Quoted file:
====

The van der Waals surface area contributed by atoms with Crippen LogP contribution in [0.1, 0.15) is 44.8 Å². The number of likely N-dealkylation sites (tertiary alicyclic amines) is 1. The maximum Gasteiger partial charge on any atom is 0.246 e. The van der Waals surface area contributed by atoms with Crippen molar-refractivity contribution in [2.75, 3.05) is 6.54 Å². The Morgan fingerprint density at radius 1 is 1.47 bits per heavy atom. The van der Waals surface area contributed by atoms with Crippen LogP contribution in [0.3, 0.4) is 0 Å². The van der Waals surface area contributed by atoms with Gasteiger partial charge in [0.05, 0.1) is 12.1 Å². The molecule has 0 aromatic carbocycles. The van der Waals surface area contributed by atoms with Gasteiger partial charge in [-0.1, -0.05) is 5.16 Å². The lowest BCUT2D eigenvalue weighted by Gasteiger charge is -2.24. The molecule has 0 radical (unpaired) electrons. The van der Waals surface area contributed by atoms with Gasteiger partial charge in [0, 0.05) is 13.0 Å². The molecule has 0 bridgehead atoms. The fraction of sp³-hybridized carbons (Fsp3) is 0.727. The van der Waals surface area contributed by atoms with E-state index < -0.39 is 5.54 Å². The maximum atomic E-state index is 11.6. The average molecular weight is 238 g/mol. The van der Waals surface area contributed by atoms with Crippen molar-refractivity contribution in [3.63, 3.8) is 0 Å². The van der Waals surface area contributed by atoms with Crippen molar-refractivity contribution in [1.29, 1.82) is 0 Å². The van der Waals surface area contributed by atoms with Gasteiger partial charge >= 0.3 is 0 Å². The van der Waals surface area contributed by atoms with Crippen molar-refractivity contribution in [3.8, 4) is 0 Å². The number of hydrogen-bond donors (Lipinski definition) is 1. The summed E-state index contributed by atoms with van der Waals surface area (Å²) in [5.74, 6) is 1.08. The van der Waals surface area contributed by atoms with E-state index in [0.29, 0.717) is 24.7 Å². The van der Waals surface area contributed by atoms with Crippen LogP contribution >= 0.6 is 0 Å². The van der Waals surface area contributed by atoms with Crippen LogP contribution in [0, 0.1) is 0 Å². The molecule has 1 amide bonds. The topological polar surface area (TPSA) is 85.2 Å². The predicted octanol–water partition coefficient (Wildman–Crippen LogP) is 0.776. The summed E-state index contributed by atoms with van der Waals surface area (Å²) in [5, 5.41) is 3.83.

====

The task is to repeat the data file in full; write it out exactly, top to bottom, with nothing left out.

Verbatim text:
The van der Waals surface area contributed by atoms with Crippen LogP contribution in [0.1, 0.15) is 44.8 Å². The number of likely N-dealkylation sites (tertiary alicyclic amines) is 1. The maximum Gasteiger partial charge on any atom is 0.246 e. The van der Waals surface area contributed by atoms with Crippen molar-refractivity contribution in [2.75, 3.05) is 6.54 Å². The Morgan fingerprint density at radius 1 is 1.47 bits per heavy atom. The van der Waals surface area contributed by atoms with Crippen LogP contribution in [0.3, 0.4) is 0 Å². The van der Waals surface area contributed by atoms with Gasteiger partial charge in [0.05, 0.1) is 12.1 Å². The molecule has 0 aromatic carbocycles. The van der Waals surface area contributed by atoms with Gasteiger partial charge in [-0.1, -0.05) is 5.16 Å². The lowest BCUT2D eigenvalue weighted by Gasteiger charge is -2.24. The molecule has 0 radical (unpaired) electrons. The van der Waals surface area contributed by atoms with Gasteiger partial charge in [0, 0.05) is 13.0 Å². The molecule has 0 bridgehead atoms. The fraction of sp³-hybridized carbons (Fsp3) is 0.727. The van der Waals surface area contributed by atoms with E-state index < -0.39 is 5.54 Å². The maximum atomic E-state index is 11.6. The average molecular weight is 238 g/mol. The van der Waals surface area contributed by atoms with Crippen molar-refractivity contribution in [3.63, 3.8) is 0 Å². The van der Waals surface area contributed by atoms with Crippen molar-refractivity contribution in [1.29, 1.82) is 0 Å². The van der Waals surface area contributed by atoms with Gasteiger partial charge >= 0.3 is 0 Å². The van der Waals surface area contributed by atoms with Crippen molar-refractivity contribution in [3.8, 4) is 0 Å². The number of hydrogen-bond donors (Lipinski definition) is 1. The summed E-state index contributed by atoms with van der Waals surface area (Å²) in [5.74, 6) is 1.08. The van der Waals surface area contributed by atoms with E-state index in [0.29, 0.717) is 24.7 Å². The van der Waals surface area contributed by atoms with Crippen LogP contribution >= 0.6 is 0 Å². The van der Waals surface area contributed by atoms with Crippen LogP contribution in [0, 0.1) is 0 Å². The molecule has 1 amide bonds. The topological polar surface area (TPSA) is 85.2 Å². The predicted octanol–water partition coefficient (Wildman–Crippen LogP) is 0.776. The summed E-state index contributed by atoms with van der Waals surface area (Å²) in [5, 5.41) is 3.83.